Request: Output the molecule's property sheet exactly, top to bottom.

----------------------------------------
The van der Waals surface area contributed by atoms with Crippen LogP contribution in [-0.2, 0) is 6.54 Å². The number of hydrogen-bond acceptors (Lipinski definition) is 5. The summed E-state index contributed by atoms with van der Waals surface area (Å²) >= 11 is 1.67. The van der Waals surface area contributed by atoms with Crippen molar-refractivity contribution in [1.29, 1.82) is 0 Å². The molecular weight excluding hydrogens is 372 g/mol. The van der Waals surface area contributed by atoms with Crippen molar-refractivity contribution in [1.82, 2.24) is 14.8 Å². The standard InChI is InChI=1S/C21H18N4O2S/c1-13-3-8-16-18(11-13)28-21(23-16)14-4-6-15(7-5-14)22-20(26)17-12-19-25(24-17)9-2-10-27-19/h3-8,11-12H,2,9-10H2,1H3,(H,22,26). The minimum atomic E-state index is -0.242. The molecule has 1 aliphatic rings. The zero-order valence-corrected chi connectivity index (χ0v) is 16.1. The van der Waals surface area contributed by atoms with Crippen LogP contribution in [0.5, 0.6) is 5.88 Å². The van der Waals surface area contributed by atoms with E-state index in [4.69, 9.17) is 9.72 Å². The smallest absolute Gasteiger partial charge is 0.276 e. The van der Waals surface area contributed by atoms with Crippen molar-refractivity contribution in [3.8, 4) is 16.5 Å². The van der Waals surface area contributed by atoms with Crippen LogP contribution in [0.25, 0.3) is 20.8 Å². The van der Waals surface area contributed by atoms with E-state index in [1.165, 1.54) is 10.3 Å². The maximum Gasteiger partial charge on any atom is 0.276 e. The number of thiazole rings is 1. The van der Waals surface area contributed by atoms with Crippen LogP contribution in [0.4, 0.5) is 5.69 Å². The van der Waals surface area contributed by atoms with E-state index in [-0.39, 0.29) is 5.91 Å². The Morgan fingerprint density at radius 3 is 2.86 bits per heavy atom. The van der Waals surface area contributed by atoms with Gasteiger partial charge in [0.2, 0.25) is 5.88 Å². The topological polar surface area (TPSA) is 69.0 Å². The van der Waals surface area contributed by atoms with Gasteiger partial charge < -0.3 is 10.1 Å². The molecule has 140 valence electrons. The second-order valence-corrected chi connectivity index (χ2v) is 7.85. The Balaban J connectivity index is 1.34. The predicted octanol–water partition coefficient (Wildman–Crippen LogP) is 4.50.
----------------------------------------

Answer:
The van der Waals surface area contributed by atoms with Crippen LogP contribution in [-0.2, 0) is 6.54 Å². The number of hydrogen-bond acceptors (Lipinski definition) is 5. The summed E-state index contributed by atoms with van der Waals surface area (Å²) >= 11 is 1.67. The van der Waals surface area contributed by atoms with Crippen molar-refractivity contribution in [1.29, 1.82) is 0 Å². The molecular weight excluding hydrogens is 372 g/mol. The van der Waals surface area contributed by atoms with Crippen molar-refractivity contribution in [1.82, 2.24) is 14.8 Å². The standard InChI is InChI=1S/C21H18N4O2S/c1-13-3-8-16-18(11-13)28-21(23-16)14-4-6-15(7-5-14)22-20(26)17-12-19-25(24-17)9-2-10-27-19/h3-8,11-12H,2,9-10H2,1H3,(H,22,26). The minimum atomic E-state index is -0.242. The molecule has 1 aliphatic rings. The zero-order valence-corrected chi connectivity index (χ0v) is 16.1. The van der Waals surface area contributed by atoms with Crippen LogP contribution in [0.5, 0.6) is 5.88 Å². The van der Waals surface area contributed by atoms with E-state index in [4.69, 9.17) is 9.72 Å². The smallest absolute Gasteiger partial charge is 0.276 e. The van der Waals surface area contributed by atoms with Crippen molar-refractivity contribution in [3.8, 4) is 16.5 Å². The van der Waals surface area contributed by atoms with Crippen LogP contribution in [0.25, 0.3) is 20.8 Å². The van der Waals surface area contributed by atoms with E-state index in [1.165, 1.54) is 10.3 Å². The maximum Gasteiger partial charge on any atom is 0.276 e. The number of thiazole rings is 1. The van der Waals surface area contributed by atoms with Crippen LogP contribution in [0.4, 0.5) is 5.69 Å². The van der Waals surface area contributed by atoms with E-state index in [-0.39, 0.29) is 5.91 Å². The Morgan fingerprint density at radius 3 is 2.86 bits per heavy atom. The van der Waals surface area contributed by atoms with Gasteiger partial charge in [0.2, 0.25) is 5.88 Å². The topological polar surface area (TPSA) is 69.0 Å². The van der Waals surface area contributed by atoms with Gasteiger partial charge < -0.3 is 10.1 Å². The molecule has 140 valence electrons. The second-order valence-corrected chi connectivity index (χ2v) is 7.85. The Balaban J connectivity index is 1.34. The predicted octanol–water partition coefficient (Wildman–Crippen LogP) is 4.50.